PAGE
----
Published on August 31, 2014 by Amy
The Chickasaw people are native to the southeastern part of the United States, especially the areas of Mississippi, Tennessee, Alabama, Missouri and Kentucky. It is mainly the older Chickasaws who speak the Chickasaw language, as much of the population has transitioned to speaking English over the years. At publication time, there are as few as 120 Chickasaws currently speaking the language. The Chickasaw language is similar to the Choctaw language, so speakers of either language can usually understand one another easily. The language is rhythmic and oral, meaning that it is not written down and is learned by being passed down through generations.
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1. Learn Chickasaw words and phrases to speak the language. You can do this by reading books on the language such as the “Chickasaw Dictionary,” listening to Chickasaw CDs or DVDs, or using an Internet language learning program such as is available though Native Languages. The Chickasaw people are currently introducing a revitalization program for the language and offer self-study materials through the Chickasaw Nation.
2. Learn some basic greetings in Chickasaw. A basic friendly Chickasaw greeting is “chokma,” which is pronounced choke-mah. “Ayali,” pronounced ah-yah-lee, means goodbye.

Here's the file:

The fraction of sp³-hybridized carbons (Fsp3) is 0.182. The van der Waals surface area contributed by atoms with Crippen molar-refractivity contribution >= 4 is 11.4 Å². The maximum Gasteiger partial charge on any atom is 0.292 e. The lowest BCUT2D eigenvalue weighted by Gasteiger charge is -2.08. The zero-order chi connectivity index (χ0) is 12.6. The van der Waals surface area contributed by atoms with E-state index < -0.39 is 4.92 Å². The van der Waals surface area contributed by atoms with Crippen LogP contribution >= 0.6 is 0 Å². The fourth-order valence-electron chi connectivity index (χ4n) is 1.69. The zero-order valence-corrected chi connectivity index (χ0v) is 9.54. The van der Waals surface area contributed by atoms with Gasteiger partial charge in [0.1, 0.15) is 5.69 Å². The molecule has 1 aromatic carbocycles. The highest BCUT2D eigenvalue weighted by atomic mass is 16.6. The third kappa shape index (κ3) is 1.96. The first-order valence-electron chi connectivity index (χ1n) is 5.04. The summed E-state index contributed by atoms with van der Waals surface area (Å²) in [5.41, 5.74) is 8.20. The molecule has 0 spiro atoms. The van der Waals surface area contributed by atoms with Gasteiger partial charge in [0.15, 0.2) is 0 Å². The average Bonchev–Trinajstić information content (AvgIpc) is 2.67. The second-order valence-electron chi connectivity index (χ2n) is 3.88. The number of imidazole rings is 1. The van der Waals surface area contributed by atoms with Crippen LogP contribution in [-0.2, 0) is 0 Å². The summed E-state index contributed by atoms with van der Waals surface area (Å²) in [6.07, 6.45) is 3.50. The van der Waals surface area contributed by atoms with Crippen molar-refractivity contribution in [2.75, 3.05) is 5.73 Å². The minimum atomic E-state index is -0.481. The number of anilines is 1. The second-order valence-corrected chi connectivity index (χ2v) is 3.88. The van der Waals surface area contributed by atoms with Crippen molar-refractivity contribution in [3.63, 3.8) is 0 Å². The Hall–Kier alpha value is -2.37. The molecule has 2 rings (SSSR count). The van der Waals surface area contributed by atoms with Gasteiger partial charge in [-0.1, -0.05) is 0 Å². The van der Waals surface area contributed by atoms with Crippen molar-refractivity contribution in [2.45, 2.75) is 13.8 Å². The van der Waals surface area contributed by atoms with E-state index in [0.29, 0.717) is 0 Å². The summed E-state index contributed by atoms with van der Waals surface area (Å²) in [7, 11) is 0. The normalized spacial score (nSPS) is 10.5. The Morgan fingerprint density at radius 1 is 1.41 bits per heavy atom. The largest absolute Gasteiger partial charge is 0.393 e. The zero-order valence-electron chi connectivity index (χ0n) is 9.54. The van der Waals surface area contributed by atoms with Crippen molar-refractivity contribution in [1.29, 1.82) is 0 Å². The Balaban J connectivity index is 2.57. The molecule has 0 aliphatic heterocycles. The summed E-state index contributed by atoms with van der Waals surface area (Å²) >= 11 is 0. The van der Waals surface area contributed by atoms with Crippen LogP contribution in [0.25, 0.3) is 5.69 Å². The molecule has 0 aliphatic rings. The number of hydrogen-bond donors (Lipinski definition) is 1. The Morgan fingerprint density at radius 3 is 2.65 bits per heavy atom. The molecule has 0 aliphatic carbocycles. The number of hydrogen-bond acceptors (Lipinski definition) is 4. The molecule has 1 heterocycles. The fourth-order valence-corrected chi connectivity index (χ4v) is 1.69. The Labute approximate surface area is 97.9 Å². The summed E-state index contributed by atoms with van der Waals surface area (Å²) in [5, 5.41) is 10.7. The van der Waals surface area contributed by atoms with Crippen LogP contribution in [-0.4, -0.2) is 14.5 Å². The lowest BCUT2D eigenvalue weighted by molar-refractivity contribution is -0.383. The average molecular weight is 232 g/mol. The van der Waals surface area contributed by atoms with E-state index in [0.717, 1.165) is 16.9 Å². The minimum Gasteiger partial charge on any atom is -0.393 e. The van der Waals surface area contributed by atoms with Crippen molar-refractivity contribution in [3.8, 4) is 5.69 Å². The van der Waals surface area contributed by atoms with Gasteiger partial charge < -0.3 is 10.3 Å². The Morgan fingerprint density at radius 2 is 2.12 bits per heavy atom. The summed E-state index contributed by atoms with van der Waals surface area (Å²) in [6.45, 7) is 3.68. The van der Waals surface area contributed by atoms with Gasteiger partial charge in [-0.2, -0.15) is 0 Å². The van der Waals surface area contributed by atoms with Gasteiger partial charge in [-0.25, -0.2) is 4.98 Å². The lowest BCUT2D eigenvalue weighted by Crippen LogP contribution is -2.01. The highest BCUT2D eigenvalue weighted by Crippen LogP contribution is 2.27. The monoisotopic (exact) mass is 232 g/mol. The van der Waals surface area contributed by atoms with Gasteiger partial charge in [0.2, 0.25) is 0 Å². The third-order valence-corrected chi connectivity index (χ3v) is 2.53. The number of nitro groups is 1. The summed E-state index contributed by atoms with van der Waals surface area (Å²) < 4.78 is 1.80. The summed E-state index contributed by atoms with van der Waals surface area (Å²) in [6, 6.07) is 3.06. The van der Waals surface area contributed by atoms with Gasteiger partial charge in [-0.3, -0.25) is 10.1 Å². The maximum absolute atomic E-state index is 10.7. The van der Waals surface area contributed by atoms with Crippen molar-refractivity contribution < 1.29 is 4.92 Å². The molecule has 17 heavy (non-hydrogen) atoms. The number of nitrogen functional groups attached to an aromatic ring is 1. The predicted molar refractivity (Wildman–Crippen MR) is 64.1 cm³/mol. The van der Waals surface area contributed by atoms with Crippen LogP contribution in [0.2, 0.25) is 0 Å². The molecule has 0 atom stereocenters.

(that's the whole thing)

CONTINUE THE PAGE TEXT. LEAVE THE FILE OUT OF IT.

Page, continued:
3. Read through the “Chickasaw Dictionary” and “Chickasaw: An Analytical Dictionary” to learn more words and phrases to speak. These dictionaries have pronunciations as well as words so that you know how to say them correctly. In fact, since the language is not a written one, the words look the way that they sound.
4. Practice speaking with Chickasaws in your area. Contact the Chickasaw Nation directly to see what language revitalization programs are currently available. Practicing with those who know the language is the best way to have the opportunity to speak it regularly. The Chickasaw Nation offers language learning clubs and camps for those interested.
5. Contact the Chickasaw Nation about their Master-Apprentice program in the language. This program matches those who know the language with those interested in learning it.
6. Speak in your everyday life the new words and phrases that you learn. It is important to practice language as much as possible to fully remember it.